Dynamic typing in C# 4.0

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Dynamic typing in C# 4.0

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The new release of the C# programming language introduces a new type – dynamic. Basically, now the developer can use the dynamic keyword to declare a variable (without explicitly specifying the type) and then perform various operations with it.

Here is an example:

dynamic unitA;
unitA = 1;
unitA = “Sample”;

Once the program is compiled, with this code included, no errors will be shown. The statements are correct and the variable inherits the data type of the assigned value. This can be confused with the object type, however, to demonstrate the differences, run this code:

dynamic unitA = “Sample”;
object unitB = “Sample”;
unitA += 1;
unitB += 1;


At first sight, it seems like both of the increment statement will result in an error. However, this only applies to the increment for the object. The incrementing process for the unitA won’t throw a compile-time error, while the incrementing operation for unitB will. This is one distinct difference between dynamic and object – the compiler won’t check that state of dynamic values (no compile-time type checking). However, an exception will be thrown at runtime if the type is incorrectly used.

Being dynamic, the instance can be exposed to the methods specific to it. For example, here I have a dynamic variable that contains a string. I want to get the substring from it, so I am using the standard Substring method to get it:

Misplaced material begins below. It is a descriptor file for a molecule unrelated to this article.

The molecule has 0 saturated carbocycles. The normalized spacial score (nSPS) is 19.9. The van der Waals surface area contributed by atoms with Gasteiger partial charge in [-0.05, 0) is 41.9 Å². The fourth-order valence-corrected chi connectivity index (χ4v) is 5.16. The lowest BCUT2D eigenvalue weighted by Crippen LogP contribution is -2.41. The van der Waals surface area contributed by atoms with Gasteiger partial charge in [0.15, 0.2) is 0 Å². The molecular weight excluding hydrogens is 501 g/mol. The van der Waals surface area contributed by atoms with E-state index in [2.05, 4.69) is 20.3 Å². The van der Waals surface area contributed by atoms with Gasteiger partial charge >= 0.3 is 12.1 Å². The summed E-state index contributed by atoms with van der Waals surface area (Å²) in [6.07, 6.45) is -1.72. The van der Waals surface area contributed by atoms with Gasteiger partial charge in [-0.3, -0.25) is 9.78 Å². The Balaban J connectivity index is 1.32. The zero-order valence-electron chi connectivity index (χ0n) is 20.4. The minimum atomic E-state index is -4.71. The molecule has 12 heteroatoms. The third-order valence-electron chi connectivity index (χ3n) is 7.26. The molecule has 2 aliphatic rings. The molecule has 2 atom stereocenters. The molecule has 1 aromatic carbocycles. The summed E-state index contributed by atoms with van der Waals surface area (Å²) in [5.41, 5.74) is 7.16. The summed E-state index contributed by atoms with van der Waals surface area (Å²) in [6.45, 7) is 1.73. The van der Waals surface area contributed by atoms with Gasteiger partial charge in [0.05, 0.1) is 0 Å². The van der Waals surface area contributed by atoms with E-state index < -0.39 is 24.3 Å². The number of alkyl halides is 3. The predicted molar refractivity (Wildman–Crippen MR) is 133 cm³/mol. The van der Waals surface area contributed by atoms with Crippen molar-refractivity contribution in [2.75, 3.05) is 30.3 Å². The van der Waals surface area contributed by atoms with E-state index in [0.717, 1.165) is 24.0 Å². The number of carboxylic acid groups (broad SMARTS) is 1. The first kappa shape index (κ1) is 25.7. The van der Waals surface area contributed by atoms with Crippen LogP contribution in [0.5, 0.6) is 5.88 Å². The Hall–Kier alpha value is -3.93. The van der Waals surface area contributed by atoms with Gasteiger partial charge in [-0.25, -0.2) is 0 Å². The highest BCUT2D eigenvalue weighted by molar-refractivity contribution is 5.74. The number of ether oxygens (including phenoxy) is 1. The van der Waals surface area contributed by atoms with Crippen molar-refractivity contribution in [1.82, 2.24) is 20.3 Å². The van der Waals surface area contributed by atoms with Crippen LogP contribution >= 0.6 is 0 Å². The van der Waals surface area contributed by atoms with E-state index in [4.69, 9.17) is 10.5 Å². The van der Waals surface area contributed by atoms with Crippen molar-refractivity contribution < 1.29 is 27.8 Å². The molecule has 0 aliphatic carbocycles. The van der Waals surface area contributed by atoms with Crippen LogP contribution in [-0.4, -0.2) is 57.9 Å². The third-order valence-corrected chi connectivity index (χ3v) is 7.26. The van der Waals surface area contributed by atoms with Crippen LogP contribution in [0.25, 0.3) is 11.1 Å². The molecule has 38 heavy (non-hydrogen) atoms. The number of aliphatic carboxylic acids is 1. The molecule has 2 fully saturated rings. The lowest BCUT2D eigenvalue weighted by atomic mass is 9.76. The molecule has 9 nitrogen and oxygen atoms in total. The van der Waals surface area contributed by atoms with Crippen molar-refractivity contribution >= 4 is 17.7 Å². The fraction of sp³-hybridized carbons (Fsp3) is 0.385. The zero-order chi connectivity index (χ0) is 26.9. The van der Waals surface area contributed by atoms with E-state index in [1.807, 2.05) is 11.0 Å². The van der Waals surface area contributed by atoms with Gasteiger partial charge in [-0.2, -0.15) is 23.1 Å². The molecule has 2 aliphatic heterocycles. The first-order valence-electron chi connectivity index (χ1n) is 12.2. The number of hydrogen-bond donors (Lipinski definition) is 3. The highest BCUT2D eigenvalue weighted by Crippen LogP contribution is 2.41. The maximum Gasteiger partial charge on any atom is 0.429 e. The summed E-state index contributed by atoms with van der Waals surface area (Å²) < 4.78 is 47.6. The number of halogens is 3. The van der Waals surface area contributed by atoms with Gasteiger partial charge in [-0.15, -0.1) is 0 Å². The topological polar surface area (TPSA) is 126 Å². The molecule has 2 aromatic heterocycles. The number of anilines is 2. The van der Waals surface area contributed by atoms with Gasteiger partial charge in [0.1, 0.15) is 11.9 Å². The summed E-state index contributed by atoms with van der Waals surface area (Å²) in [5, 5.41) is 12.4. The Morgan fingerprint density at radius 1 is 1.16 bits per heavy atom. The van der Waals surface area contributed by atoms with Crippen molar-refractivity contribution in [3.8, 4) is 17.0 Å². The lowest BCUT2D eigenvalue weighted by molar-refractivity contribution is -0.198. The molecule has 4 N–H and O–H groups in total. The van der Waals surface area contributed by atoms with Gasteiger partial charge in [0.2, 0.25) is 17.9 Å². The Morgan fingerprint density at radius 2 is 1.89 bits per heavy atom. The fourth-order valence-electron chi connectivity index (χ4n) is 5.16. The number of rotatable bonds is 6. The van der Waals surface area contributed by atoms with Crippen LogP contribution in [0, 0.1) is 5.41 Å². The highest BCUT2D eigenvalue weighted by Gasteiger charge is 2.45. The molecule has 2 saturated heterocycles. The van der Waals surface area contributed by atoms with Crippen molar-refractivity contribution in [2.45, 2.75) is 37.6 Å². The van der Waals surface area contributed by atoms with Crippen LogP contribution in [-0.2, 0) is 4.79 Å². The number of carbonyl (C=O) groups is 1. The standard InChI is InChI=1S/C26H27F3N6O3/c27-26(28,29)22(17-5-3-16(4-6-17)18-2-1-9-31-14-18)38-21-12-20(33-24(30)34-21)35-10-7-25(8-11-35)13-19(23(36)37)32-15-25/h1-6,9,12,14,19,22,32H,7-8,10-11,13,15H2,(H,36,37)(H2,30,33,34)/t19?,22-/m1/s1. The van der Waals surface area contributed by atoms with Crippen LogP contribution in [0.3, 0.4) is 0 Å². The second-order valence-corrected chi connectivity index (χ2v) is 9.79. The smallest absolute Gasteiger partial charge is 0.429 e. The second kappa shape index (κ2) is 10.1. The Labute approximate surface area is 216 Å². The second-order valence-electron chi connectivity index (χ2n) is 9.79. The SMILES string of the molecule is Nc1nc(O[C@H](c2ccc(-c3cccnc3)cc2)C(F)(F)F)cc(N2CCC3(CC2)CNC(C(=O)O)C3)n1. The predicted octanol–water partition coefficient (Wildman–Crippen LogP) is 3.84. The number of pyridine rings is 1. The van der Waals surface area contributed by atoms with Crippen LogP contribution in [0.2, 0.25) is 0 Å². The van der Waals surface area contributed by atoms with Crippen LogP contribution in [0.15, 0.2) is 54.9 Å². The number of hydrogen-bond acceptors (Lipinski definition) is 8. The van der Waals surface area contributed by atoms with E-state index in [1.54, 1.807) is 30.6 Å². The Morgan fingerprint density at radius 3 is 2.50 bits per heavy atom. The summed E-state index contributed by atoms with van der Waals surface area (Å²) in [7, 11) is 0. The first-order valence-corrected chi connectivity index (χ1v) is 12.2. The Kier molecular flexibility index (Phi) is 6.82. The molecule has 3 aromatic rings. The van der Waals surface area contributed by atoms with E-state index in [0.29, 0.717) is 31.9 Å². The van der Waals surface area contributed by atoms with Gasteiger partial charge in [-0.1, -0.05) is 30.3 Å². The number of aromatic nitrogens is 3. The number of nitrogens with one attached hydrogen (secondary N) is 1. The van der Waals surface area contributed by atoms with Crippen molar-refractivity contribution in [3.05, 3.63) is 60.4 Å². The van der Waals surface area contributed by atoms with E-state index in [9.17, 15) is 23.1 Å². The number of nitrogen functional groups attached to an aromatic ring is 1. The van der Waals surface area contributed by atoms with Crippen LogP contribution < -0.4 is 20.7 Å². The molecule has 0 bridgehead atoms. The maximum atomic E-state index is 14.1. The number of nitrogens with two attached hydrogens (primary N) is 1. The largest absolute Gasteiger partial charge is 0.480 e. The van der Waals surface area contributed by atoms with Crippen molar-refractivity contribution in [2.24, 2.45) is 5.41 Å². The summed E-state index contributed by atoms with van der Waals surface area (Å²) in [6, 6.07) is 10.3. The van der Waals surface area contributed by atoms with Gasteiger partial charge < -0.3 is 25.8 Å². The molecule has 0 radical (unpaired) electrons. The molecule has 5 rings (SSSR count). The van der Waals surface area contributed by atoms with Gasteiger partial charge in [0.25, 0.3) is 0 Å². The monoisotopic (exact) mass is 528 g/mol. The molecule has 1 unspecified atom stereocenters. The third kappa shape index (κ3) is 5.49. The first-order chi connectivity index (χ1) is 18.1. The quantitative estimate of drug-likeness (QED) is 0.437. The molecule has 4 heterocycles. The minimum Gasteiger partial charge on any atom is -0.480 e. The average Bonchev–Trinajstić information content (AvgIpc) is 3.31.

dynamic d = “Sample”;
string sub = d.Substring (0,2);
Debug.Print (sub);


It will work, since the assigned value is of string type that supports the Substring method. Also, notice the fact that after you insert the period, there are no IntelliSense suggestion. This is a way the IDE shows that it has no idea about the contents of the instance and it has no idea what can be done with it, so the developer has to make sure he/she uses the correct syntax and possible methods.

Try writing a completely random method call for d. For example, I am going to call SendToPrinter() that is in no way connected to the string type.

dynamic d = “Sample”;

At compile time, I will not get any errors. However, if I trigger the event handler, an exception will be actually thrown due to the usage of an unknown method.

As you see, the program identifies the string and then tries to call the method from the string-specific set. That not being found, will cause an error.

As an overall conclusion, I can say that dynamic typing is a really neat feature when it comes to interoperability and .NET usage with other dynamic languages (like Python or Ruby). However, the dynamic type also carries a lot of potential danger, keeping the developer responsible for the correct syntax of the calls and their type conversion and usage.


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